Finding myself too late for Sober October and too early for Dry January, I decided to invent my own alcohol-free* event: No Booze November.
Why did I want 30 days off the sauce? The final straw came at the end of a week-long holiday to Dubai. After indulging in a four-hour, all you can eat and drink brunch, my friends and I then took advantage of the ‘ladies drink free until 1am’ policy at a night club.
The next morning I woke up in bed fully clothed with a raging hangover and no memory of how I got there.
This kind of behaviour was funny in my uni days, but I’m 35 years old now. It had to stop.
So I challenged myself to a month of teetotalism, figuring it would be easier to do in November than when festive season kicked in properly.
If you’re considering doing Dry January, let me tell you now, I highly recommend it.
Without doubt, 30 days booze-free had a positive effect on my relationship with alcohol – but it wasn’t all plain sailing.
Here are six things I discovered when I quit drinking for a month…
1. I slept better
My first booze-free night was a Friday and I awoke the next morning astonished to find I’d had a full eight hours of sleep – this almost never happens.
Even on weekends I’m usually awake well before 8am, which proves what experts say: that even though alcohol helps you nod off faster, it reduces the amount of quality sleep you get during the night, which is why we wake up feeling groggy even if we haven’t got a full-blown hangover.
Sadly, my improved sleep didn’t last and I suffered a bout of insomnia the following week. But I found I did get more sleep throughout the month overall, because when I was sober, I didn’t spend as much time procrastinating, making snacks and trying to drink water before I went to bed, which was a real bonus.
2. Soft drinks are boring
Until I gave up my beloved sauvignon blanc, I’d never noticed the way wine is moreish, whereas soft drinks aren’t, because once you’ve quenched your thirst, you don’t really want any more.
Also, because I don’t like to drink fizzy pop (too much sugar and it makes me bloated) my options were limited. I got bored very quickly.
3. Sober dating is better
This was the most surprising discovery. I was worried dates would be difficult without a bit of ‘Dutch courage’, but on the contrary, being sober made it easier to figure out if I actually liked someone.
We’ve all been there, when you get drunk on a date and think you’ve met the love of your life, only to realise on the second date (or the morning after) that you have very little in common and that ‘spark’ was just the tequila talking.
Plus, it’s cheaper buying soft drinks, so if a date doesn’t go well, you don’t feel annoyed that you wasted loads of money on it.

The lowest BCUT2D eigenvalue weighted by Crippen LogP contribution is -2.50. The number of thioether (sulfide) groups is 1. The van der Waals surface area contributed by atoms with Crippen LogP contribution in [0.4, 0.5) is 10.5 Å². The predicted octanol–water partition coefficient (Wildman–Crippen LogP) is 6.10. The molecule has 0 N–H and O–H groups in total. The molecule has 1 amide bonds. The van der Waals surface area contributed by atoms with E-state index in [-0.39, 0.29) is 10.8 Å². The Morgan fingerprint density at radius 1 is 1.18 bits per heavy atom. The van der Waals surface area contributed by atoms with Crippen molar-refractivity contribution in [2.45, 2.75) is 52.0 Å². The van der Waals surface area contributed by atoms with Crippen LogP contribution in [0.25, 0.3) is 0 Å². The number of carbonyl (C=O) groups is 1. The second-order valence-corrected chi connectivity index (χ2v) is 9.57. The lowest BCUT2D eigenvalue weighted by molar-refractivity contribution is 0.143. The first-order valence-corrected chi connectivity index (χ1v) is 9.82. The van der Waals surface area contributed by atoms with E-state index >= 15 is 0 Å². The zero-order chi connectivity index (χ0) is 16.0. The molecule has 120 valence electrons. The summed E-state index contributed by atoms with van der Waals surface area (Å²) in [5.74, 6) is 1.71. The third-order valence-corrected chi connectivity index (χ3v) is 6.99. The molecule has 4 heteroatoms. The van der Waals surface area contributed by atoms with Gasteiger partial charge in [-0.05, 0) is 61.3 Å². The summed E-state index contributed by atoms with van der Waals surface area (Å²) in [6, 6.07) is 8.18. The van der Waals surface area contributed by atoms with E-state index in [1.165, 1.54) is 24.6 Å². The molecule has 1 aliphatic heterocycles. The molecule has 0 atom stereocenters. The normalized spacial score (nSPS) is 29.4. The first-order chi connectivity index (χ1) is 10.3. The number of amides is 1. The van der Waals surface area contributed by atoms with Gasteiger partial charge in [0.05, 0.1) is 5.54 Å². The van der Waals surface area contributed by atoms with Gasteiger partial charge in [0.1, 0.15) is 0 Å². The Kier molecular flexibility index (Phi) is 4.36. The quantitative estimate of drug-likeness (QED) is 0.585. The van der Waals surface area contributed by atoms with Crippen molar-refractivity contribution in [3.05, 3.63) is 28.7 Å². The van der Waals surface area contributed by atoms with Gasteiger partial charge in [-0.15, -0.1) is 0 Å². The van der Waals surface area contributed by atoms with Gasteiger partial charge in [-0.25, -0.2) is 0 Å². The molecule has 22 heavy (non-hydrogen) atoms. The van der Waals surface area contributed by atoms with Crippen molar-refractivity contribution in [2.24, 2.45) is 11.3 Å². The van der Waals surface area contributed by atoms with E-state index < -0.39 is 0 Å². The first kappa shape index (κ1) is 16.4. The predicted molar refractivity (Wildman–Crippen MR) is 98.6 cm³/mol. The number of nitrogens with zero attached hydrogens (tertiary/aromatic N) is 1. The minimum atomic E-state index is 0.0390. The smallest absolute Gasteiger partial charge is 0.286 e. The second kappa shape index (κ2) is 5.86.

4. Not having a hangover is great
As someone who suffers truly horrendous hangovers, which mean I vomit all day and can’t eat or drink anything for 24 hours (seriously, not even water), this was the biggest benefit of not drinking.
Going sober meant I didn’t waste entire days in bed, so I got more done, nor did I have a cloud of ‘hangxiety’ hovering over me, which often happens after I’ve over-indulged.
My advice? Don’t underestimate how Dry January could improve your mental health.
5. Some social events are harder than others when you’re not drinking
A sober weekend away with two of my best friends? Not a problem. A black tie fashion event where I knew no one? Here, on day 23, I must admit, I fell off the proverbial wagon.
A few glasses of bubbly were what I needed to relax and wash away my social anxiety, and honestly I don’t regret it. In fact, it was a good reminder of how quickly my alcohol tolerance had gone down and when the hangxiety was in full flow the next day, it strengthened my resolve to continue with No Booze November.
6. It’s made me drink less now
That one slip-up aside, I actually managed 31 days without alcohol (because I started before the end of October) and since then I’ve noticed I’m drinking less in general.
Forcing myself to give up booze has made me realise that even when I only have one or two glasses of wine, it negatively affects my sleep and my mood, so I’m now more likely to stick to non-alcoholic drinks if, say, I’m going out for dinner during the week.
I definitely still enjoy a few sauv blancs on a night out, but I’ve realised it’s better to stick to a sensible limit in order to prevent killer hangovers (and memory loss).
Ultimately, my (mostly) sober month has been a timely reminder that I don’t need alcohol to have fun, and that’s the best lesson of all.